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Pollution reaching California’s Sierra Nevada has created the country’s most-polluted national parks, study says

A firefighter protects a sequoia tree as the Washburn Fire burns in Mariposa Grove in Yosemite National Park
Noah Berger
A firefighter protects a sequoia tree as the Washburn Fire burns in Mariposa Grove in Yosemite National Park, Calif., on Friday, July 8, 2022.

KINGS CANYON NATIONAL PARK, Calif. — A new study says Sequoia and Kings Canyon are tied as the most-polluted national parks in the country, posing an ecological threat to iconic giant sequoia trees enjoyed by millions of visitors each year.

The National Parks Conservation Association prepared a study titled “Polluted Parks” using data provided by the National Park Service. It found other California parks – Mojave, Joshua Tree and Yosemite – round out the country’s top-five most polluted.

Authors looked at factors such as air pollution, threat from climate change and visibility to make the determination.

“The borders on national parks are just lines on a map. They're not walls that protect the parks from this pollution,” said Mark Rose, who is the conservation group’s Sierra Nevada program manager.

Pollution at parks impacts views, nature, study says

On a clear day, Sequoia National Park visitors can see vistas stretching some 150 miles.

But smog and haze pollution sometimes cuts those sightlines by two-thirds, turning majestic Sierra summits into dingy gray smudges, particularly during the busier summer months.

And it’s not just tourist selfies that are impacted.

Ground-level ozone pollution harms a plant’s ability to photosynthesize at the same time climate change has led to more frequent and severe droughts. Drought-weakened trees are unable to defend themselves from infesting bark beetles, a leading cause of tree mortality across the forest.

A volunteer at Kings Canyon National Parks points to a dead tree in Grant Grove. A new study from the National Parks Conservation Association
Joshua Yeager
A volunteer at Kings Canyon National Parks points to a dead tree in Grant Grove. A new study from the National Parks Conservation Association says Sequoia and Kings Canyon are the nation's most-polluted national parks.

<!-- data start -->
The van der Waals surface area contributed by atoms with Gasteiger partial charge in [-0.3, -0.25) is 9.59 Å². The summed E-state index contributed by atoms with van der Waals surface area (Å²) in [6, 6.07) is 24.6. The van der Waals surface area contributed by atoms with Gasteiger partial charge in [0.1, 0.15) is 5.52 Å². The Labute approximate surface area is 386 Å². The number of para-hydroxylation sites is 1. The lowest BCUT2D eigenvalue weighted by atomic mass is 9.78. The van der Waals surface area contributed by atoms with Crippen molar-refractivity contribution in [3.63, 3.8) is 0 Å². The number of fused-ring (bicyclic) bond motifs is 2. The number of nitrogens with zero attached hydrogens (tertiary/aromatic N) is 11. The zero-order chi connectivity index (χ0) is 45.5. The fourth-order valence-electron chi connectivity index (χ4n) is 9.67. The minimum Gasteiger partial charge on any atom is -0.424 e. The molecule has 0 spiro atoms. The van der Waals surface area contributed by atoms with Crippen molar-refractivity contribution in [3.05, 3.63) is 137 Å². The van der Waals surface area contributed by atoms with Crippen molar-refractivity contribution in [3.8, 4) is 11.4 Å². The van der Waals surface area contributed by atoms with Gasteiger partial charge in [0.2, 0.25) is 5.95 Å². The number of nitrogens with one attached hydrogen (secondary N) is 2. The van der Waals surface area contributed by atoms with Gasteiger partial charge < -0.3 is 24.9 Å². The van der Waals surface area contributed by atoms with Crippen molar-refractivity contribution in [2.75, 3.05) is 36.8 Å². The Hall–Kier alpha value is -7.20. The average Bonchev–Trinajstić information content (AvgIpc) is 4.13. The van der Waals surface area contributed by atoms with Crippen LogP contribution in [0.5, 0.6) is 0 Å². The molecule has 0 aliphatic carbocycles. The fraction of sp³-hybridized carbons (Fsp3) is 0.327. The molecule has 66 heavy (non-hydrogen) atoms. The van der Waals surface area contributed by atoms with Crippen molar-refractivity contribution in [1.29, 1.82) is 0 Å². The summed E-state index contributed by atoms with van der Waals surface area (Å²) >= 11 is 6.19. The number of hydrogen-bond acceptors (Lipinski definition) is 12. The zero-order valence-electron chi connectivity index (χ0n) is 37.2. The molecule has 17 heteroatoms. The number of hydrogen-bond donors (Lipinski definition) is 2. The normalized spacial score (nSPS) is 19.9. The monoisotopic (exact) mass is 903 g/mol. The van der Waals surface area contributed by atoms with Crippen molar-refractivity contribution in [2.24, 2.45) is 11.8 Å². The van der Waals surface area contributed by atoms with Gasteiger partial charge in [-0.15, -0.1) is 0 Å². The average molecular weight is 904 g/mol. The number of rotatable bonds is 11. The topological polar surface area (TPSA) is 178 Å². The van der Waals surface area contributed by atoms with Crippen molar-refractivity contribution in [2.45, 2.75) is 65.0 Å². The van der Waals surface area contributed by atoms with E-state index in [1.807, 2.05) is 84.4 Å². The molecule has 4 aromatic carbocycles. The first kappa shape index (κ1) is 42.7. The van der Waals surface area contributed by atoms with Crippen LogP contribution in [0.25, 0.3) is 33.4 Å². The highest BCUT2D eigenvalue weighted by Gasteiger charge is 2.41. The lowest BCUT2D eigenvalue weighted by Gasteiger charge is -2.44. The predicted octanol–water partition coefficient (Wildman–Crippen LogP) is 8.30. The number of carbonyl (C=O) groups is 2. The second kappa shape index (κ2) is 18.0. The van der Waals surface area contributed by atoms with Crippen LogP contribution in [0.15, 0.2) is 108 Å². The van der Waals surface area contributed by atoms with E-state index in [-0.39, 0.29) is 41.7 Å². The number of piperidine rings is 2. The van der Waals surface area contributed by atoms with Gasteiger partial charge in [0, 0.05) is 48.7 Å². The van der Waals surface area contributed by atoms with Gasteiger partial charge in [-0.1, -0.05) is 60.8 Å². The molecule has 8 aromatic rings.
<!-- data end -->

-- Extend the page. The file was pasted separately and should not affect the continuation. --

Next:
And when wildfire strikes, dried-out tree husks burn easily. In recent years that has contributed to unprecedented mega blazes that have killed up to a fifth of the world’s adult sequoia population in just over a decade.

Industrial and agricultural activity, as well as exhaust from vehicles traveling through the Central Valley below are behind the worrying concentrations of ozone and other pollutants within the parks, says Rose.

“Places like Los Angeles, Bakersfield and Fresno regularly rank as the most polluted cities in the country. It’s not a surprise that the same pollution impacting cities here in California is then making its way up to our national parks,” he added.

To combat pollution and its negative effects, the study advocates for more zero-emission vehicles on the road and for policy makers to speed up the state’s transition away from fossil fuels.

But Rose also pointed at regulators, noting the San Joaquin Valley air basin has been out of compliance with federal standards for decades. He argues there are benefits for everyone if pollution is reduced.

‘Not as fresh as you would think’

An air tanker flies over forest dropping fire retardant as a massive smoke cloud rises in the background.
Noah Berger
An air tanker drops retardant while trying to stop the Oak Fire from progressing in Mariposa County, Calif., on Sunday, July 24, 2022.

While recent winter storms have provided a respite from heavier air pollution, visitors and people living in the Sierra have started to take notice of the bad air.

Anthony Specchio said he frequently checks the air quality index.

He was surprised to see the readings in his remote mountain community of Badger are often similar to those found in heavily populated Southern California.

“We’re up in the mountains, and it looks all peaceful with trees and everything,” he said on a recent Sunday, standing below the 267-foot-tall General Grant tree. “People will come up and we’re like, ‘It’s actually not as fresh as you would think.’”

Others agreed that pollution is a problem but don’t see an easy solution.

Agriculture and the dairy industry are cornerstones of the San Joaquin Valley, and eliminating them would be a big blow to the local economy, says Anna Holt, a Miramonte native.

“California is such an agricultural state and it’s so essential to have these farms. It’s not really a problem I think can be fixed; we’ll just have to adapt,” she said outside a cafe on the road up to the park.

The National Park Service says it has implemented a number of programs to identify and curb pollution within its parks.

While the park service provided data used in the study, the agency didn’t review or have a hand in writing the publication, a spokesperson said.

Joshua Yeager is a Report For America corps reporter covering Kern County for KVPR.